Simon Birmingham:  I don’t accept except those sorts of findings. Australia contracted some 195 million doses of vaccine. We’ve now contracted more going into the forward couple of years as well. We spread across a number of different vaccine choices. Yes, because we could make AstraZeneca in Australia. We made that a priority and we knew that we were going to be able to secure those doses earlier than any others around the rest of the world. But if you look at other countries who have had comparable success in suppressing COVID throughout, such as New Zealand, who’s behind us in the vaccine rollout, such as Japan or Taiwan or Korea, who are either behind or only a little bit ahead. We’re all in a very similar situation where we weren’t prioritised necessarily from a public health perspective because the outbreaks were more serious elsewhere around the world. And we’ve all had to work through getting the vaccine rollout now, scaling up as and when we can and that’s precisely what we’re doing in Australia. Now, we’re at a point where we are approaching I think around 78 per cent of over 70s.


Laura Jayes: Well just on that, sorry to interrupt you. Sure, but there are- but that’s not the case actually in New South Wales, the chief health officer here is really concerned about hesitancy or the lack of vaccination for those over 70s. But look, I take your point about AstraZeneca. CSL were meant to be producing one million doses each and every week since May. We should have millions of AstraZeneca vaccines. Where are they?


Simon Birmingham: Well, we do have ample supply now of AstraZeneca vaccines, and that’s why we’re encouraging people where they can through these additional hubs that are being taken to actually go out and use those AZ doses. Obviously, we need everybody who is had an AZ first choice to follow through and come back and get that second dose and need to be clear. The health advice has never changed in relation to people getting a second dose there. It’s always been consistent that if you had no adverse reactions from your first dose of AZ, you should definitely go back and get your second dose. But we’re also making sure there’s increased availability in more distribution points for AZ, but also those increased numbers now of around a million doses a week of Pfizer coming into the country, enabling us to scale up at all points.


Laura Jayes: So did CSL produce a million a week?


Simon Birmingham: I know that in some ways they’ve come close to that, I’m not sure what their current production levels are off the top of my head, as is known, we’ve been also deploying some of those doses produced by CSL to support our Pacific Island partners, making sure that they don’t go to waste and that we are using that production capacity to get doses in Australia, but also to support vulnerable partners in our region too.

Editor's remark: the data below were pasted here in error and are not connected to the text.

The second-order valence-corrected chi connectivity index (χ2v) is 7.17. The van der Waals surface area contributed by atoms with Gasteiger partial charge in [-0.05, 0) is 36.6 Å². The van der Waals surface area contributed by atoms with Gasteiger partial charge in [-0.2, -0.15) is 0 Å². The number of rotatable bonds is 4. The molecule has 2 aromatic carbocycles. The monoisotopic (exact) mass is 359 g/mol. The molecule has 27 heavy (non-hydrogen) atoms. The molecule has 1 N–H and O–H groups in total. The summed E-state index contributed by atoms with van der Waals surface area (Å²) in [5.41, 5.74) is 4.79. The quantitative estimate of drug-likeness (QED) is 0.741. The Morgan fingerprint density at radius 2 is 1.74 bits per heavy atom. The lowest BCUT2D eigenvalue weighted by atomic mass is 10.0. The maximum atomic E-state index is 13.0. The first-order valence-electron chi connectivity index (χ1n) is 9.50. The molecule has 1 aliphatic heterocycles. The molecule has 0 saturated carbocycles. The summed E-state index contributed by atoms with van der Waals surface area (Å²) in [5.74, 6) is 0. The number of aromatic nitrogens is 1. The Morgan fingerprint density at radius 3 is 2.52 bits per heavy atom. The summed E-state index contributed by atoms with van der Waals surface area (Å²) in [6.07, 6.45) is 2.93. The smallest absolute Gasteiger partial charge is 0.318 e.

Laura Jayes: All right. One final, final question. Ellume is a Brisbane based company. You would have heard of them. It’s invented and manufactured rapid COVID tests right here in Australia. It is sending millions to the United States. It wants to supply them to Australians so they can test at home, which would probably really help here in Sydney at the moment. But they can’t be used here because there’s legislation standing in the way. Will you get out of the way, Minister Birmingham?


Simon Birmingham: My understanding is that something like 18 different rapid antigen tests have been approved by the Therapeutic Goods Administration for use in Australia. As a government, we’ve used them in aged care settings. We’re using them in relation to people who were returning from India as pre-flight testing capabilities. I know the New South Wales government is looking at using them in a range of different settings as well. And I’d encourage this company to actually make application to the TGA-


Laura Jayes: Yes, they have on that front. But this is really different. This is about people using these tests at home. So workers, if you work in the construction industry, you can get these tests, you can use them at home, and then you can safely go to work. And they have a 97 per cent strike rate.


Simon Birmingham: The work that we’re seeing in New South Wales to look at where we can potentially use these tests in a coordinated way that gives people confidence, they’re being used appropriately, that they do provide an enhancement to the PCR testing regime we have across Australia is the right thing to do. Certainly of course, we’ll continue to look very carefully at how these sorts of tests can be used effectively. And we’re seeing that as New South Wales looks at it, whether it’s in relation to schools or potentially other workplace settings.


Laura Jayes: Minister Birmingham, always a pleasure. Thanks so much.


Simon Birmingham: Thanks, Laura. My pleasure.